Long-time TCR contributor and supporter Gary Lawless has won the prestigious Constance H. Carlson Public Humanities Prize from the Maine Humanities Council! Join us in celebration. #MaineHumanitiesCouncil #MainePoetry #Poetry
Check out the latest issue of the Queen of Cups featuring poems by our Reviews Editor, Megan Grumbling. You can check out more about this publication here: http://tinyletter.com/QueenofCups/letters/queen-of-cups-issue-thirty-six-megan-grumbling-and-the-high-priestess. Below is an excerpt about this issue featuring Megan’s work!
….”Welcome to Queen of Cups Issue Thirty-Six featuring Megan Grumbling and The High Priestess. ……. The poems appear in Grumbling’s collection Booker’s Point, published in 2016 by University of North Texas Press. Booker’s Point has been called an ‘oral-history-inspired portrait-in-verse’ and centers around old-time Mainer Bernard Booker. Grumbling captures the meandering, oral storytelling nature of Booker often in stylistically formal, metered verse. That juxtaposition strikes me as very ‘old New England’, ironically, as oral narratives which might appear open-ended and loose are in fact well-honed from years of telling. I’ve spent at least a few afternoons talking to old timers just like Booker! Many are working farmers who have a million and one things to do, but make it appear as though they have all the time in the world to spend on this one story. So the listener, by association, has all the time in the world too. Give them a few props: shapes of stones in a hearth, ‘four warped planks’, a red bike like that other red bike from around 1938, then sit back and enjoy. Impromptu oral storytelling is becoming something of a lost art as we have, or take, less time to reminisce, and also less face to face conversation with people who don’t already know our stories.”— from tinyletter.com
As we revise our website, lots of new content is being added including some of our old issues. Check out the new “Back Issues” section in our main menu. Here’s a cover image to our Summer 2011 Russia/America Issue. More will be added soon so check back often!
A little late, but here is an article published in the Galway Advertiser from Café Review Editor, Steve Luttrell’s journey to Ireland this past Spring.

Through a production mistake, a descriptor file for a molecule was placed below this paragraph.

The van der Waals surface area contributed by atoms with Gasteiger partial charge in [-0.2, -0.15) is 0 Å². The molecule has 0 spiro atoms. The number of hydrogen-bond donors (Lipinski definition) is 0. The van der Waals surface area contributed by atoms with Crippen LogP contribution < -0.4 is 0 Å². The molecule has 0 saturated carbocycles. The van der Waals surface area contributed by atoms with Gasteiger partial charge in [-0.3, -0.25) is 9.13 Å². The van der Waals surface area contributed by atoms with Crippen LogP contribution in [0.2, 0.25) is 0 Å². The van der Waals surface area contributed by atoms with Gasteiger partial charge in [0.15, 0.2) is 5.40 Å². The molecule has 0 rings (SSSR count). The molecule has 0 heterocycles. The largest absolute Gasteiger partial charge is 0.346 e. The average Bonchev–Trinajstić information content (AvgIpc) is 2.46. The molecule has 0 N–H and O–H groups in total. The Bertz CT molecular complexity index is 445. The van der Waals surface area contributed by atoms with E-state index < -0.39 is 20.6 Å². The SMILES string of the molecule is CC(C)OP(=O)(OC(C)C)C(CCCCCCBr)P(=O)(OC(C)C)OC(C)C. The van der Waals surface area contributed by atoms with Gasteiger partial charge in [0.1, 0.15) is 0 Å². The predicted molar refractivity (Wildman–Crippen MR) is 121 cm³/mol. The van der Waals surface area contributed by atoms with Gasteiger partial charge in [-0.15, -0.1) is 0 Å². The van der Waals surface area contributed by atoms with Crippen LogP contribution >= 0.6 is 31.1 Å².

Happy New Year from all of us at The Café Review! May your 2017 be a wonderful and amazing year!
It is with great sadness that we learned this morning of the passing of the great poet and our friend David Meltzer.
David Meltzer was born in Rochester, New York, & raised in Brooklyn. He began his literary career during the San Francisco Beat & Berkeley Renaissance period in North Beach, California, & his work was included in the anthology, “The New American Poetry 1945–1960.” At the age of 20, he recorded his poetry with jazz musicians in Los Angeles & also became a singer-songwriter & guitarist for several bands during the 1960s, including The Serpent Power. He was the author of more than 40 volumes of poetry, including Arrows: Selected Poetry 1957–1992, No Eyes: Lester Young (2000), Beat Thing (2004), & David’s Copy (2005).
But most importantly, he was someone we were lucky enough to call friend. In our Summer 2014 issue, David was gracious enough to grant us an interview talking about his life, jazz and poetry. We are forever indebted to David for his amazing poems, music and spirit. The world is a slightly darker place now without him.
Check out three poems from George Wallace’s latest book of poetry, “Shadow of the Slow Decline” coming out Spring 2017.
Margaret Randall, one of the poets featured in our Fall 2016 issue, has a brand new book out called “TO SAVE THE WORLD and TO HAVE BEEN THERE THEN” being released by The Operating System. Check out the link below to check the book out!
In this episode Sean Kneese talks to psychedelic/experimental artist Andrew Abbott. Abbott talks about life as a painter, his time as a medic in the military, the influence behind his work, and his experience with marketing himself and participating in art shows. Check out his website here: http://allabbott.com/
Check out this wonderful interview with this great English poet!